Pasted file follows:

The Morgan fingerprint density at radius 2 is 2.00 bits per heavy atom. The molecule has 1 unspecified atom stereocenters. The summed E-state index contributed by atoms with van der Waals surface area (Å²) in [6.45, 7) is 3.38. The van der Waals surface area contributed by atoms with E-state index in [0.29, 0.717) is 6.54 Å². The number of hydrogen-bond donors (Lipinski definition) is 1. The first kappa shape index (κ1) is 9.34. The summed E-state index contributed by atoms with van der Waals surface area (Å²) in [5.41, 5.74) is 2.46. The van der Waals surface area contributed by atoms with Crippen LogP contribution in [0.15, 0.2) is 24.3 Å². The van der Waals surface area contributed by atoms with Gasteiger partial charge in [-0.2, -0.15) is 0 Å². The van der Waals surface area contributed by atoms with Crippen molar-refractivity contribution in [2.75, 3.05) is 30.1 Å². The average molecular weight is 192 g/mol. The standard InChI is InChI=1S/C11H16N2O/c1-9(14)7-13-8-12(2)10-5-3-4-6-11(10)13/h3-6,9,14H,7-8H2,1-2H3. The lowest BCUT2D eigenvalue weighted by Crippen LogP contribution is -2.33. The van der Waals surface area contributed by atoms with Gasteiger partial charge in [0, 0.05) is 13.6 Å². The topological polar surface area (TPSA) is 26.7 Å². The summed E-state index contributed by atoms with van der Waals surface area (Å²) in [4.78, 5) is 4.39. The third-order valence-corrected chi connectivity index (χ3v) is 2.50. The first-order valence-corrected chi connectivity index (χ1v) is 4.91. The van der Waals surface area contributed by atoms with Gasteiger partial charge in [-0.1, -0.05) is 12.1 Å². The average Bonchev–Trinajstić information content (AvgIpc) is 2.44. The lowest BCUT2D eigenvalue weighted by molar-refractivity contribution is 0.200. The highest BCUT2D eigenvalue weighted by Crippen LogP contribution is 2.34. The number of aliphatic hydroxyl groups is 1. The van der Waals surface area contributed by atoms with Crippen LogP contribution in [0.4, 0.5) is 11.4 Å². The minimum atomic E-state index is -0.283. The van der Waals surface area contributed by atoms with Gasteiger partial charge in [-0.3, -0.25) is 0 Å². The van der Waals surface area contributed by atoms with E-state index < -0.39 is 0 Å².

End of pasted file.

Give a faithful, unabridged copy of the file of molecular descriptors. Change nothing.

The Morgan fingerprint density at radius 2 is 2.00 bits per heavy atom. The molecule has 1 unspecified atom stereocenters. The summed E-state index contributed by atoms with van der Waals surface area (Å²) in [6.45, 7) is 3.38. The van der Waals surface area contributed by atoms with E-state index in [0.29, 0.717) is 6.54 Å². The number of hydrogen-bond donors (Lipinski definition) is 1. The first kappa shape index (κ1) is 9.34. The summed E-state index contributed by atoms with van der Waals surface area (Å²) in [5.41, 5.74) is 2.46. The van der Waals surface area contributed by atoms with Crippen LogP contribution in [0.15, 0.2) is 24.3 Å². The van der Waals surface area contributed by atoms with Gasteiger partial charge in [-0.2, -0.15) is 0 Å². The van der Waals surface area contributed by atoms with Crippen molar-refractivity contribution in [2.75, 3.05) is 30.1 Å². The average molecular weight is 192 g/mol. The standard InChI is InChI=1S/C11H16N2O/c1-9(14)7-13-8-12(2)10-5-3-4-6-11(10)13/h3-6,9,14H,7-8H2,1-2H3. The lowest BCUT2D eigenvalue weighted by Crippen LogP contribution is -2.33. The van der Waals surface area contributed by atoms with Gasteiger partial charge in [0, 0.05) is 13.6 Å². The topological polar surface area (TPSA) is 26.7 Å². The summed E-state index contributed by atoms with van der Waals surface area (Å²) in [4.78, 5) is 4.39. The third-order valence-corrected chi connectivity index (χ3v) is 2.50. The first-order valence-corrected chi connectivity index (χ1v) is 4.91. The van der Waals surface area contributed by atoms with Gasteiger partial charge in [-0.1, -0.05) is 12.1 Å². The average Bonchev–Trinajstić information content (AvgIpc) is 2.44. The lowest BCUT2D eigenvalue weighted by molar-refractivity contribution is 0.200. The highest BCUT2D eigenvalue weighted by Crippen LogP contribution is 2.34. The number of aliphatic hydroxyl groups is 1. The van der Waals surface area contributed by atoms with Crippen LogP contribution in [0.4, 0.5) is 11.4 Å². The minimum atomic E-state index is -0.283. The van der Waals surface area contributed by atoms with Gasteiger partial charge in [-0.3, -0.25) is 0 Å². The van der Waals surface area contributed by atoms with E-state index < -0.39 is 0 Å².